Finding out if your kidneys are struggling before you have symptoms gives you the opportunity to make changes to help keep your kidneys healthier for longer. Even if you have symptoms, you can take steps to slow the disease.
Even if you feel healthy, if you are over the age of 60 years old or have risk factors such as diabetes, high blood pressure, or heart disease, consult with your doctor about having your kidneys examined. Your doctor can use the findings of your tests to collaborate with you on designing a renal care plan. Having a plan may lower your chance of significant health problems such as heart attack and stroke, as well as provide you with more healthy times (
Schedule Your Exam
To screen for kidney disease, your doctor will perform two short tests: a urine test to look for damage and a blood test to see how well your kidneys are eliminating wastes from your blood. If your kidneys show symptoms of the damage, your doctor may refer you to a nephrologist or urge annual or more regular testing.
Maintain Your Kidney Health
Your doctor can collaborate with you to develop a treatment or monitoring plan that is tailored to your lifestyle, mobility, health status, and dietary requirements. Your plan may include controlling your existing risk factors for kidney disease, working with a qualified dietician to develop a meal plan, or seeking assistance to quit smoking.
History of National Kidney Month
Every March, National Kidney Month raises awareness about kidney health and encourages individuals to fund kidney disease research as well as make efforts to keep their own kidneys safe and healthy.
Kidneys filter blood, create urine, and produce red blood cells, which transport oxygen throughout the body. These critical organs also regulate blood pressure and create vitamin D, which helps keep bones strong.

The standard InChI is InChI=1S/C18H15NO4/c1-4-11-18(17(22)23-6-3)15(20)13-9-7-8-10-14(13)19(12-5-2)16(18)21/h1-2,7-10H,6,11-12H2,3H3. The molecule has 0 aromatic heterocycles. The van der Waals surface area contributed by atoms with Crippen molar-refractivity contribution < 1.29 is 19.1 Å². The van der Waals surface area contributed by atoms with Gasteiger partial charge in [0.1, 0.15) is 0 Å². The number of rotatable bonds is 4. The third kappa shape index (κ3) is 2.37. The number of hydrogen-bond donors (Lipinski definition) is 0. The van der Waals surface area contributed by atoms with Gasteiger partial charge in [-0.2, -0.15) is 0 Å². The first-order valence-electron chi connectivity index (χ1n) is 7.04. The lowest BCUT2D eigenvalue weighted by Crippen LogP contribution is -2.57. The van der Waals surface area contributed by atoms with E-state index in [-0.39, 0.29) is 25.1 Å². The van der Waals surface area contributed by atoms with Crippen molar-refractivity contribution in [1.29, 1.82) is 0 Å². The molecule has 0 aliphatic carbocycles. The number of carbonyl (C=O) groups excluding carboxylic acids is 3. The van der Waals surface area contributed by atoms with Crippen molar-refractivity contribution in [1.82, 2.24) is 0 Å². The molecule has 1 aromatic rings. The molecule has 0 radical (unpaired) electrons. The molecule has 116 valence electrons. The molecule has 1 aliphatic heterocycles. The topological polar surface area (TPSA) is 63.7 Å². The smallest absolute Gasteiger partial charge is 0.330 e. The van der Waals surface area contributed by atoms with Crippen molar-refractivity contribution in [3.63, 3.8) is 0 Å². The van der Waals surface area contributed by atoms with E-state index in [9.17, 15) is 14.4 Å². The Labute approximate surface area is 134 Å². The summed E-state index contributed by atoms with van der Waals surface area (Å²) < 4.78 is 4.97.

Kidney failure can result in severe kidney stones and infections that, if left untreated, necessitate a transplant. Certain pre-existing illnesses, such as high blood pressure and diabetes, increase your risk of renal disease.
Over 40 million American individuals have chronic kidney disease (CKD). Three-quarters of a million people in the United States required dialysis or a kidney transplant in 2016. The only treatment options for severe renal failure are dialysis and kidney transplants, which are arduous, expensive, and not usually available. Individuals in need of new organs may not always receive them in time to live; in the United States, twelve people die each day while waiting for a kidney.
The National Kidney Foundation recommends taking proactive measures to keep your kidneys healthy and prevent the onset of CKD. You can preserve your kidneys by controlling your blood pressure, eating healthy foods, and decreasing stress.
- About Diabetic Kidney Disease – (https:www.niddk.nih.gov/health-information/diabetes/overview/preventing-problems/diabetic-kidney-disease)
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